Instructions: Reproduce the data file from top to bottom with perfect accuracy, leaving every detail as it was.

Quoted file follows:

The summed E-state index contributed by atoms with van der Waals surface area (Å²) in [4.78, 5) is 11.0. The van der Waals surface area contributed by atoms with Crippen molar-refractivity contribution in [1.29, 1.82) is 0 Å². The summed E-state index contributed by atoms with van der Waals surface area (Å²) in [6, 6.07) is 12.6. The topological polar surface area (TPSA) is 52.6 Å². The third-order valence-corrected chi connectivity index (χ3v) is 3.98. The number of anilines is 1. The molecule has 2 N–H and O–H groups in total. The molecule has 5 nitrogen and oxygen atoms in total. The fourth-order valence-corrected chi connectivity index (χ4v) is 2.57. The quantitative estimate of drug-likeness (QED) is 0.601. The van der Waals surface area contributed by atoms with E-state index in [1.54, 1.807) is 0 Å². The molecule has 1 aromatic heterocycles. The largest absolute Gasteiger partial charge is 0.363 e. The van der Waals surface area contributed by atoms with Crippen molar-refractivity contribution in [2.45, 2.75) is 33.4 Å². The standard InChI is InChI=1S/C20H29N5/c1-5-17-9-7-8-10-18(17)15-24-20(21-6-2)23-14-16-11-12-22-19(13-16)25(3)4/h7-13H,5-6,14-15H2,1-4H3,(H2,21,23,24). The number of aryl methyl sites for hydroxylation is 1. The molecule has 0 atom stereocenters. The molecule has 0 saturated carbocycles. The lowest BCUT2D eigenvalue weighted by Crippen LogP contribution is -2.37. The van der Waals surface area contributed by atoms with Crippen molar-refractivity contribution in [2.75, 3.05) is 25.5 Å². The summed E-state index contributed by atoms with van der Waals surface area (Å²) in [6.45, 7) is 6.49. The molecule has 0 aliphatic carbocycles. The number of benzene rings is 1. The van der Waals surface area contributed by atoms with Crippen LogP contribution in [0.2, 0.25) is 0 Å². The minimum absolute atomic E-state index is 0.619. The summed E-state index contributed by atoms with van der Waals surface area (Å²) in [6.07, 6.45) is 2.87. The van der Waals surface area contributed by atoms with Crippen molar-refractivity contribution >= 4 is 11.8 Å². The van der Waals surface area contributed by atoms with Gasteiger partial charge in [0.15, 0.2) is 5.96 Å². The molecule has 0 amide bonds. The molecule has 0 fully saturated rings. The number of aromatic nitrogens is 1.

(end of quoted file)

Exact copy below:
The summed E-state index contributed by atoms with van der Waals surface area (Å²) in [4.78, 5) is 11.0. The van der Waals surface area contributed by atoms with Crippen molar-refractivity contribution in [1.29, 1.82) is 0 Å². The summed E-state index contributed by atoms with van der Waals surface area (Å²) in [6, 6.07) is 12.6. The topological polar surface area (TPSA) is 52.6 Å². The third-order valence-corrected chi connectivity index (χ3v) is 3.98. The number of anilines is 1. The molecule has 2 N–H and O–H groups in total. The molecule has 5 nitrogen and oxygen atoms in total. The fourth-order valence-corrected chi connectivity index (χ4v) is 2.57. The quantitative estimate of drug-likeness (QED) is 0.601. The van der Waals surface area contributed by atoms with E-state index in [1.54, 1.807) is 0 Å². The molecule has 1 aromatic heterocycles. The largest absolute Gasteiger partial charge is 0.363 e. The van der Waals surface area contributed by atoms with Crippen molar-refractivity contribution in [2.45, 2.75) is 33.4 Å². The standard InChI is InChI=1S/C20H29N5/c1-5-17-9-7-8-10-18(17)15-24-20(21-6-2)23-14-16-11-12-22-19(13-16)25(3)4/h7-13H,5-6,14-15H2,1-4H3,(H2,21,23,24). The number of aryl methyl sites for hydroxylation is 1. The molecule has 0 atom stereocenters. The molecule has 0 saturated carbocycles. The lowest BCUT2D eigenvalue weighted by Crippen LogP contribution is -2.37. The van der Waals surface area contributed by atoms with Crippen molar-refractivity contribution in [2.75, 3.05) is 25.5 Å². The summed E-state index contributed by atoms with van der Waals surface area (Å²) in [6.45, 7) is 6.49. The molecule has 0 aliphatic carbocycles. The number of benzene rings is 1. The van der Waals surface area contributed by atoms with Crippen LogP contribution in [0.2, 0.25) is 0 Å². The minimum absolute atomic E-state index is 0.619. The summed E-state index contributed by atoms with van der Waals surface area (Å²) in [6.07, 6.45) is 2.87. The van der Waals surface area contributed by atoms with Crippen molar-refractivity contribution >= 4 is 11.8 Å². The van der Waals surface area contributed by atoms with Gasteiger partial charge in [0.15, 0.2) is 5.96 Å². The molecule has 0 amide bonds. The molecule has 0 fully saturated rings. The number of aromatic nitrogens is 1.